Many social service “empowerment” programs are organized much like the corporate ones. They bring women together in a safe space and allow them to share stories about how unempowered they are. They’re put into programs that dictate how they will heal so they can go back out and fit in to society. They’re treated like victims that need to be protected and sheltered. In the end – despite all the good intentions – this approach doesn’t help them, but reinforces their feelings of disempowerment. DASH, however, tells them that they get to make the decisions about how they put their lives back together. Their individual choices about how to heal their families are honored and supported within the limits of what transitional housing and social services can provide. They are treated with respect and over the course of time they learn to respect themselves.
The result is that they return to their abusers at a lower rate than in more traditional programs and go off the rolls of social service at a higher rate. Why? Because the women have tapped into their own internal power. They don’t view themselves as victims anymore, and so others don’t treat them that way either. The system supports them in solving their own personal puzzle of empowerment and they become committed to find a way out. With support, they do. (For a fabulous TED Talk on this philosophy and results, watch Peg Hacskaylo’s short talk.).
What Women’s Empowerment Programs Can Do To Help Women Find InPowerment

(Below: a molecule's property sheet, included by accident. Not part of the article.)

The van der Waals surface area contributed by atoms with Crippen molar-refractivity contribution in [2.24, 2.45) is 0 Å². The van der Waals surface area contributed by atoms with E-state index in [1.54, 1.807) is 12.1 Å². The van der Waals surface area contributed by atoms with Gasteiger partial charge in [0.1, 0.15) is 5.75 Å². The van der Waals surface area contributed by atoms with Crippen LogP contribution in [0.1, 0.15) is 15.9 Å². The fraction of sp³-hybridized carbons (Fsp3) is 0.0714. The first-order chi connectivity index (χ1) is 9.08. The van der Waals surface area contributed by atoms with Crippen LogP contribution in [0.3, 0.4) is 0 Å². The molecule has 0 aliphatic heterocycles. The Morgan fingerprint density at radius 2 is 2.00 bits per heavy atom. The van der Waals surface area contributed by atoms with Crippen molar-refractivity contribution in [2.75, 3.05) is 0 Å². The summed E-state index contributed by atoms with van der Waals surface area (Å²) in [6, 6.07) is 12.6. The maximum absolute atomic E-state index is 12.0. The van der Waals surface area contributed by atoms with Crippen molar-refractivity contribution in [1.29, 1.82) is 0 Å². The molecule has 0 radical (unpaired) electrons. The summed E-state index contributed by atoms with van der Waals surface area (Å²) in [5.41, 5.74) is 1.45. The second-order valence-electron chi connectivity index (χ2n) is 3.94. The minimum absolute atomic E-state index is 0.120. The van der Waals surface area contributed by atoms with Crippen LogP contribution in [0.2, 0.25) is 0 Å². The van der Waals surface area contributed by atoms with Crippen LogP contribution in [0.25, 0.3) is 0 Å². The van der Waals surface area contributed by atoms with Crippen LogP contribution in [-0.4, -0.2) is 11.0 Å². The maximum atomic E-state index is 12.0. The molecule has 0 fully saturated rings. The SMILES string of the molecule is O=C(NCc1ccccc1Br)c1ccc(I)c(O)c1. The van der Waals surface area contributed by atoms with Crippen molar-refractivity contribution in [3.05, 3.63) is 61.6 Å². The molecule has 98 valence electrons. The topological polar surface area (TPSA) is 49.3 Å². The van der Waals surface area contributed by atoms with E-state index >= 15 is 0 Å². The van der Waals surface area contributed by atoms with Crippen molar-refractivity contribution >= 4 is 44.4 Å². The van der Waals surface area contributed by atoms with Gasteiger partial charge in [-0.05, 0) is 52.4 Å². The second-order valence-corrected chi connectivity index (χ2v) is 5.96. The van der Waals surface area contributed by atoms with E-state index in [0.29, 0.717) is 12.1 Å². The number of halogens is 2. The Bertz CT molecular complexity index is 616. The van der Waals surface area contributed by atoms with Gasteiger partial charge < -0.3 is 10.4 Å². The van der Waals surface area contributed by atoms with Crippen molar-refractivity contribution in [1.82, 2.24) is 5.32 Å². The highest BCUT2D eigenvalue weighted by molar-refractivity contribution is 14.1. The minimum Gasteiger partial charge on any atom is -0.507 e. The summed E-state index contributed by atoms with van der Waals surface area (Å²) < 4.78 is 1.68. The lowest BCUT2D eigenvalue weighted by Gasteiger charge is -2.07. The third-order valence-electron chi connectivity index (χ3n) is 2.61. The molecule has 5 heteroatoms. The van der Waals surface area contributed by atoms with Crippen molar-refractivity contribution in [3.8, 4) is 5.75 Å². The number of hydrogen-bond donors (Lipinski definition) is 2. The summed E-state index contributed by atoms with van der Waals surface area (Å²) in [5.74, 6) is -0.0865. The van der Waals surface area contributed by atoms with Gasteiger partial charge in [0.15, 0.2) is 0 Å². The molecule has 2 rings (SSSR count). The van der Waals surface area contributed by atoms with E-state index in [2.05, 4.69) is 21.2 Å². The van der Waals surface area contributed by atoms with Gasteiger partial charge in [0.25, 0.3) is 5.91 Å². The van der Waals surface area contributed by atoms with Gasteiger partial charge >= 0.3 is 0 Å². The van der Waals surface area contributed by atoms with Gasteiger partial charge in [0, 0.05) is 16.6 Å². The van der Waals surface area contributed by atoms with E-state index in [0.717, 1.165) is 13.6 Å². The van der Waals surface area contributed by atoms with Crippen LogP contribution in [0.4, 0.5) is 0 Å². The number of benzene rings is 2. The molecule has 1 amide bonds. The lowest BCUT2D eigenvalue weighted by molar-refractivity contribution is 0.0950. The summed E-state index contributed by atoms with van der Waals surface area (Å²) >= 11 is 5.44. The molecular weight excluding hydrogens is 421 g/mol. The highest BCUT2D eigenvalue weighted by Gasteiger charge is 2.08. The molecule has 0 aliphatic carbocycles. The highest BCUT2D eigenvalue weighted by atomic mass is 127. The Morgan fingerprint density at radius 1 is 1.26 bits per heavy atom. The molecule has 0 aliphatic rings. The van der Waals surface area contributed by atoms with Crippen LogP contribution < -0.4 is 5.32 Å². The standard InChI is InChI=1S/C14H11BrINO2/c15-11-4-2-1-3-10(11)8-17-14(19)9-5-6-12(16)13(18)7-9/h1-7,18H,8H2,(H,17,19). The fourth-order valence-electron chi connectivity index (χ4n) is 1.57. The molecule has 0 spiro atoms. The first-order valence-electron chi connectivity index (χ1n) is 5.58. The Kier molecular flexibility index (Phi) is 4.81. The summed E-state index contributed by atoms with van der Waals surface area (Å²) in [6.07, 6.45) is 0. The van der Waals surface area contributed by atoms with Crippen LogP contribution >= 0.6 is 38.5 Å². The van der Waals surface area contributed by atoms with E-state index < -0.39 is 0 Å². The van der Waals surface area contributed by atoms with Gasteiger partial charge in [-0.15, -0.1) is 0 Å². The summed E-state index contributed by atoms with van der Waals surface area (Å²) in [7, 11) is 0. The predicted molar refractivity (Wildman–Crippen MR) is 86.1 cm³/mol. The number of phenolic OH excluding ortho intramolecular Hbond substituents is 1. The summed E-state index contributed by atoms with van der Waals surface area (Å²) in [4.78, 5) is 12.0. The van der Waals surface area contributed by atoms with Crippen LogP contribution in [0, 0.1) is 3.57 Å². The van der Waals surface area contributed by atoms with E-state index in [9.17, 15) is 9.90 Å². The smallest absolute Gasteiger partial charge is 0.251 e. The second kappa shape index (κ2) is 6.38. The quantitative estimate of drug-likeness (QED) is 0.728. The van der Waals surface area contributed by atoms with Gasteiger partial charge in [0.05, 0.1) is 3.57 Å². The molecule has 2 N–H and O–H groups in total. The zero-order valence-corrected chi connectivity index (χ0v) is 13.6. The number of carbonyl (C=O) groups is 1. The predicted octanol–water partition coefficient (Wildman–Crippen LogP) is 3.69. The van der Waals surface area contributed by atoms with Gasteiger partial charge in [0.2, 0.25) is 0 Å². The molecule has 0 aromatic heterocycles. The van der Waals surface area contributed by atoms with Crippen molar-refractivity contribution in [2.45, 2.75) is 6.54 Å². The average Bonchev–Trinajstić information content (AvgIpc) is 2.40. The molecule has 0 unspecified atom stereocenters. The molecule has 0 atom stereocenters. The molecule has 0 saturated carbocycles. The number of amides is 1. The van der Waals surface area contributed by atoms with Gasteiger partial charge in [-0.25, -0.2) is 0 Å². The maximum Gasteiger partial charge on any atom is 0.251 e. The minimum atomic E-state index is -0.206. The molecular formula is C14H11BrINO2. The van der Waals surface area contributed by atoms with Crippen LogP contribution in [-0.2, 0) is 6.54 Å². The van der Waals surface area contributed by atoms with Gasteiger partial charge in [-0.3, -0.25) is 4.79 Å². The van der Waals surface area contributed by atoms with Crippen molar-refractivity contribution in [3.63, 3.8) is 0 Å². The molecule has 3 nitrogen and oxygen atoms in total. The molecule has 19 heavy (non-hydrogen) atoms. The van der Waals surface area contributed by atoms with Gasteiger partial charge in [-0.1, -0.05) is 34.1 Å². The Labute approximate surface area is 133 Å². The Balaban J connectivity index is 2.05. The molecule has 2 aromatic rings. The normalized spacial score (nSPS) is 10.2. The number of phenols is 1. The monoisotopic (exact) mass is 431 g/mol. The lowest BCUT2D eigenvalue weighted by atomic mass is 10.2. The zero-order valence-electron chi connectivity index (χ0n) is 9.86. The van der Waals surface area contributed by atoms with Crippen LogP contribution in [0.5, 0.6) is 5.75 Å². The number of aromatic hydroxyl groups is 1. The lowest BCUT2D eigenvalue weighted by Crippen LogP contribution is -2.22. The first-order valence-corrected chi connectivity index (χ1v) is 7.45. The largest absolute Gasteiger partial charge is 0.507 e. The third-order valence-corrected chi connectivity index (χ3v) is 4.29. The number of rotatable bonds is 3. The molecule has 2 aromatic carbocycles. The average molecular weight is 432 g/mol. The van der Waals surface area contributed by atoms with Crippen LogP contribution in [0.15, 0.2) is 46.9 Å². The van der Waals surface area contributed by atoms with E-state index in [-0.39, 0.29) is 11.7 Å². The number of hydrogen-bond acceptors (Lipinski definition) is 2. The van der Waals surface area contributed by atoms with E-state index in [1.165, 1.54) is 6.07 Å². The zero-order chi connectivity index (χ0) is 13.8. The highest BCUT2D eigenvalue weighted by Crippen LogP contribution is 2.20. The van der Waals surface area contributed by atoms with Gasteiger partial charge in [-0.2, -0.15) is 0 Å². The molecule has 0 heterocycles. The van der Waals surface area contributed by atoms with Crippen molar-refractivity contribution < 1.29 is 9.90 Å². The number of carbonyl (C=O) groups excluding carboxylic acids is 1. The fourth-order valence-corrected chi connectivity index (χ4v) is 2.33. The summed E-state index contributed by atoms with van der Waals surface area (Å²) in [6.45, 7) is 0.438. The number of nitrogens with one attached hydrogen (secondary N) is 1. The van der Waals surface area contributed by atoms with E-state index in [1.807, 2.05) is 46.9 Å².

A siloh’d women’s empowerment program can become simply another iteration of the Prince Charming myth, where women wait around to be granted the tiara and life made easy.
This isnt’ working – for the companies for the women.
Companies are watching many of their best and brightest walk out the door just below upper management. The women who stay inside either continue to feel like Prince Charming is playing a cruel game of wait and wait, or they leave and join the swelling ranks of female entrepreneurs (which may not be all bad for them or the economy, by the way.)
But what if our corporate women’s empowerment programs looked more like DASH? What if the women’s empowerment workshops challenged women to respect themselves and develop their own authentic feminine leadership styles* – respecting their own internal power – and then actually supported them by redefining leadership in the organization to make room for InPowered leaders no matter what their gender or ethnicity?
I believe that this approach would achieve astounding results because Prince Charming would be defined out of the mix and the talent Warren Buffet hopes will become engaged in our corporate economy will be activated instead of siloh’d.
So What Can You Do?
- If you’re a woman in a women’s empowerment program and are tired of waiting for Prince Charming, get into a leadership position and buck the trend to redefine what the program should be. Yes, it’s swimming upstream, but keep asking yourself, “What if Prince Charming isn’t coming?” Contact me for ideas and resources.
- If you’re in company leadership (woman or man), get educated and learn how the best companies do it. (contact me for ideas and resources.)
- If you’re in HR, educate, educate, educate upper management and use Mckinsey’s research to arm champions in the C-Suite. Contact me for further resources and ideas.
- If you’re a man who wants to help women in your company, read this post for some ideas. Join MARC to share stories and ideas with other men who are working towards the same goal. Contact me for ideas and resources.
In short, no matter who you are, if you care about this issue and want to see real results instead of simply checking a box to ensure nothing changes, become inpowered your self and challenge the status quo. There is no Prince Charming, for any of us.
*Authentic Feminine Leadership exists! And it’s the kind of leadership the world says it wants in it’s women and men! Read The Athena Doctrine, John Gerzema and Michael D’Antonio.